Wow, another 2 days more and we will be bidding farewell to 2011. A new year is always a time of reflection and looking ahead and I'm sure all of you already have spectacular plans to usher in the new year. For today, I am sharing one of my favourite pasta dishes, seafood marinara and it's really not that difficult to make the sauce from scratch instead of relying on store-bought sauces although those are perfectly fine too especially if time is of the essence. I really wanted to add mussels to the dish today as well but unfortunately I could not find good ones where I usually shop at so I only used shrimp and squid. I served the dish with some Lebanese bread brushed with some olive oil and sprinkled with salt and garlic powder as an easy accompaniment.
Just a few more days and 2012 will be here! Time really flies, cliche but oh so true. Soon the lunar new year will be here and so I've been thinking up more ways to serve up the popular prawns for the festive season, of course if you're just a fan of prawn/ shrimp dishes, you can whip this up anytime. The Chinese almost always prepare a lavish feast for the yearly reunion dinner which takes place on the eve of the lunar new year - family members from far and near gather together to celebrate the coming new year with what else but great food and precious company. Prawns are almost always a must as they symbolise laughter and happiness (the Chinese pronunciation for prawns sound like 'ha') so here's yet another prawn dish that I hope you'll like.
I hope you all had a wonderful Christmas celebration and for those of you who don't celebrate Christmas, an enjoyable break over the long weekend. I am sure that most of you know that Hong Kong is a culinary paradise and I do admit that I am a big fan of most Hong Kong and Cantonese cuisine in general. Today's dish, the famous Hong Kong style soy sauce chicken can be found in most Hong Kong styled roasted meats restaurants or food stalls - those restaurants that usually have a glass section in the front showcasing various kinds of roasted meats like duck, goose and pork. Soy sauce chicken is usually also part of the fare served and it's really quite easy to re-create at home, definitely much easier and less time-consuming than making a good roast duck at home. As chicken breast meat is not particularly popular in my household, I decided to just make soy sauce chicken drumsticks, also this saves on me having to slice up the chicken into bite-sized pieces as it is quite a feat to slice up a cooked chicken cleanly and beautifully.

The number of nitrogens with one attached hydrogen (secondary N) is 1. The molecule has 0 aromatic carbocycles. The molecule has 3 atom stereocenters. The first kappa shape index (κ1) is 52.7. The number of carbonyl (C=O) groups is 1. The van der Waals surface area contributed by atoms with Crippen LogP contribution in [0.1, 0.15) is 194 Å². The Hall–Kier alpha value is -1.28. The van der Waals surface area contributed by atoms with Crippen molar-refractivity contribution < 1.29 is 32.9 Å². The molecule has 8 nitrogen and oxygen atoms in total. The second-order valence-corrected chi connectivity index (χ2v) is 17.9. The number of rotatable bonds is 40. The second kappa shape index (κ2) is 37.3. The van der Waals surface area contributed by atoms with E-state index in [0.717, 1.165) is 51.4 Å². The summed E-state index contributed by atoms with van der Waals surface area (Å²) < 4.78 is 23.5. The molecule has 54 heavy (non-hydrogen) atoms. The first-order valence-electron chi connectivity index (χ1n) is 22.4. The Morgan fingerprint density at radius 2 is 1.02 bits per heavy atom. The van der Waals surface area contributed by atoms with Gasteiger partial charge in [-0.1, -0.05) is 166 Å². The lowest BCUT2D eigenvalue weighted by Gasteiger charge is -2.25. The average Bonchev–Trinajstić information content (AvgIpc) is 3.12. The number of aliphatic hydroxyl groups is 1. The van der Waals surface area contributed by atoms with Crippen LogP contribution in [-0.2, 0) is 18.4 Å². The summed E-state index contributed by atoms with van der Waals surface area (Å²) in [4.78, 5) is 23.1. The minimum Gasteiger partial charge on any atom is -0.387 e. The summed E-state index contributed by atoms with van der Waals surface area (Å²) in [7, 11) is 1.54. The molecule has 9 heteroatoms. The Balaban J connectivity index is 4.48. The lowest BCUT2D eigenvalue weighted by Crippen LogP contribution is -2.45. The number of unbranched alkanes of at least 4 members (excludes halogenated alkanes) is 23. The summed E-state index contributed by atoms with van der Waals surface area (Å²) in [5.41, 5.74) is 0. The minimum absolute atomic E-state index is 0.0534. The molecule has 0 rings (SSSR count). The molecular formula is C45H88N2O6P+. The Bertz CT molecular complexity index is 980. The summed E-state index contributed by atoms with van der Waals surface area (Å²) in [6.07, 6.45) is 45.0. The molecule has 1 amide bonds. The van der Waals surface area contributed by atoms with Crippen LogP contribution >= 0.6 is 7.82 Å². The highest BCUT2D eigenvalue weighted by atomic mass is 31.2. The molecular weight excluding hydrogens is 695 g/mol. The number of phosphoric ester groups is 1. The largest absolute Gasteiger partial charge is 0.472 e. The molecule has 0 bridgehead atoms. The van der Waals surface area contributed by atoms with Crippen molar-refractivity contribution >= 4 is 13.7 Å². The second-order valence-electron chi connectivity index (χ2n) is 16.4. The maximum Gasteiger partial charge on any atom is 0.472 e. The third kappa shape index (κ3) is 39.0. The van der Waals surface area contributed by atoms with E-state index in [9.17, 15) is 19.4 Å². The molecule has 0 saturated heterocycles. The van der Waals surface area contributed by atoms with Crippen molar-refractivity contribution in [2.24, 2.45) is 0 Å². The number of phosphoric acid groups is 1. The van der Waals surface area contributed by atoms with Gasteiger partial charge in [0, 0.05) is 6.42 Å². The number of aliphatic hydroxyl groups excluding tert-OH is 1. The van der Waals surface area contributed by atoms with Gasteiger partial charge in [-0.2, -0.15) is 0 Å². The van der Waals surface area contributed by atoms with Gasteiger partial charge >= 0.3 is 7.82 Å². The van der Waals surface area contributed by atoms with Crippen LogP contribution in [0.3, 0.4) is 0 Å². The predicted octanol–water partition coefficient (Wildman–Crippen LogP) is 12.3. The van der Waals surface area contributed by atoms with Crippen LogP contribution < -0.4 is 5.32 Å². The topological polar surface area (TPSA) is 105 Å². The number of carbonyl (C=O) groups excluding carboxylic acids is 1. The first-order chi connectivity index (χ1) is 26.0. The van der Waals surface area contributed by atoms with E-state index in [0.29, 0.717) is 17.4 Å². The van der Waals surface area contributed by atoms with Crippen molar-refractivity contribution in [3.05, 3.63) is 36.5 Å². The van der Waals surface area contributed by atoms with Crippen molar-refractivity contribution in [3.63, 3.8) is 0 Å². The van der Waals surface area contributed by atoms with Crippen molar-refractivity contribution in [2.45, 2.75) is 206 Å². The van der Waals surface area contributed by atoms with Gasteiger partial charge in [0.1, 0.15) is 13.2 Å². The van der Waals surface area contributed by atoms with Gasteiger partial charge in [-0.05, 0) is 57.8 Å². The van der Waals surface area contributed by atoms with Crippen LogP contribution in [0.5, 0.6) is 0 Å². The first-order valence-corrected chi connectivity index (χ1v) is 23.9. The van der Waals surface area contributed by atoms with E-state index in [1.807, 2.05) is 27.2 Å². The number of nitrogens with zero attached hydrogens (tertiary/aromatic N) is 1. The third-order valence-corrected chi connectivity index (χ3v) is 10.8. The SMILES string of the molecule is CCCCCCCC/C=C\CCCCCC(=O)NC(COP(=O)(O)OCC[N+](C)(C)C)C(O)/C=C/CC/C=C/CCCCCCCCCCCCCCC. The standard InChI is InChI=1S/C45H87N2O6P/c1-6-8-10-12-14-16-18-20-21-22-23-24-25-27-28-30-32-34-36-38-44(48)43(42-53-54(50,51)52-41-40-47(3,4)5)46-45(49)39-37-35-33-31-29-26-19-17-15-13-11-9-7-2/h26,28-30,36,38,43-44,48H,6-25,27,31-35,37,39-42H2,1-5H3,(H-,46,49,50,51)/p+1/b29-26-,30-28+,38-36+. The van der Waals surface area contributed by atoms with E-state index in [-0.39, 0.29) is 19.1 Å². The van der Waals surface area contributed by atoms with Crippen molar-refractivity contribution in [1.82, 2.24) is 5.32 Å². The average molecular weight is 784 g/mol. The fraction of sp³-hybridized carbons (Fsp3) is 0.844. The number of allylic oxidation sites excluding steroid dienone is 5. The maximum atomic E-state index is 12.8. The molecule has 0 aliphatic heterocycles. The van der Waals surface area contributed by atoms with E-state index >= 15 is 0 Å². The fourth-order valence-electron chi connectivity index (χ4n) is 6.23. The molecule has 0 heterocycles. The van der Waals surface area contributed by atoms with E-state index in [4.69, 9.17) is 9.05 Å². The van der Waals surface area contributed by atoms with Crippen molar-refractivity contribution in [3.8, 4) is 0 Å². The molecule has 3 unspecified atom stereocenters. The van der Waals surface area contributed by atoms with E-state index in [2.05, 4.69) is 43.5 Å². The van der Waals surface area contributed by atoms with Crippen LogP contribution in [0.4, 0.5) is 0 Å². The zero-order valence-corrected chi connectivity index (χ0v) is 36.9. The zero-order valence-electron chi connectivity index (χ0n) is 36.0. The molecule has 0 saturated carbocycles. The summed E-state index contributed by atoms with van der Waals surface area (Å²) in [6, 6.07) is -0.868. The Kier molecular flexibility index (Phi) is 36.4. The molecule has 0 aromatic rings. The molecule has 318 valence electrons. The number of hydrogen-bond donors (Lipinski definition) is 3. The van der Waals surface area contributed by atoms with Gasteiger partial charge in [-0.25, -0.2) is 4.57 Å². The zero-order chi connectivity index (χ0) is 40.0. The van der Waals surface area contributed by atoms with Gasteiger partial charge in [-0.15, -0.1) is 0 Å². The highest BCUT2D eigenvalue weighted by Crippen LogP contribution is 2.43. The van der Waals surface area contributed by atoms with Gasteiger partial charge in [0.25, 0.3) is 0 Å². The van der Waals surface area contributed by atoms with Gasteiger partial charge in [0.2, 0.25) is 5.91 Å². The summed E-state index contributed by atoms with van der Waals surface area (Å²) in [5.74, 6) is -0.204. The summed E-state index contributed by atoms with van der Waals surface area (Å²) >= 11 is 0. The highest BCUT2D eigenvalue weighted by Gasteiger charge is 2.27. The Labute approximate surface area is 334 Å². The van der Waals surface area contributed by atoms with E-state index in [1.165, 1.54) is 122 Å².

For today's dish, it is quite important to use good quality soy sauce as you can probably guess, the soy sauce is the star of the dish. Today was also the first time I cooked with Chinese rose wine or 玫瑰露 which makes for a much more fragrant soy dish than usual. Chinese rose wine is actually translucent and is not pink by any means, it is very high in alcoholic content (about 40+%) and provides a deeper dimension of taste to this deceptively simple dishes like this one today. Instead of regular sugar, I would also suggest for you to use rock sugar as the latter helps the chicken to stay more tender and moist. I used a combination of light soy sauce 生抽 and dark soy sauce 老抽, added some ginger, scallions, star anise, garlic but do note that every household probably has their own little spin on this classic favourite. After you've cooked the chicken in the soy sauce mixture, you can keep the sauce for making soy sauce eggs or soy sauce tofu - so this is definitely a dish worth making!
This is a recipe in my series of Yuen Chun Recipes, an ongoing project on this blog.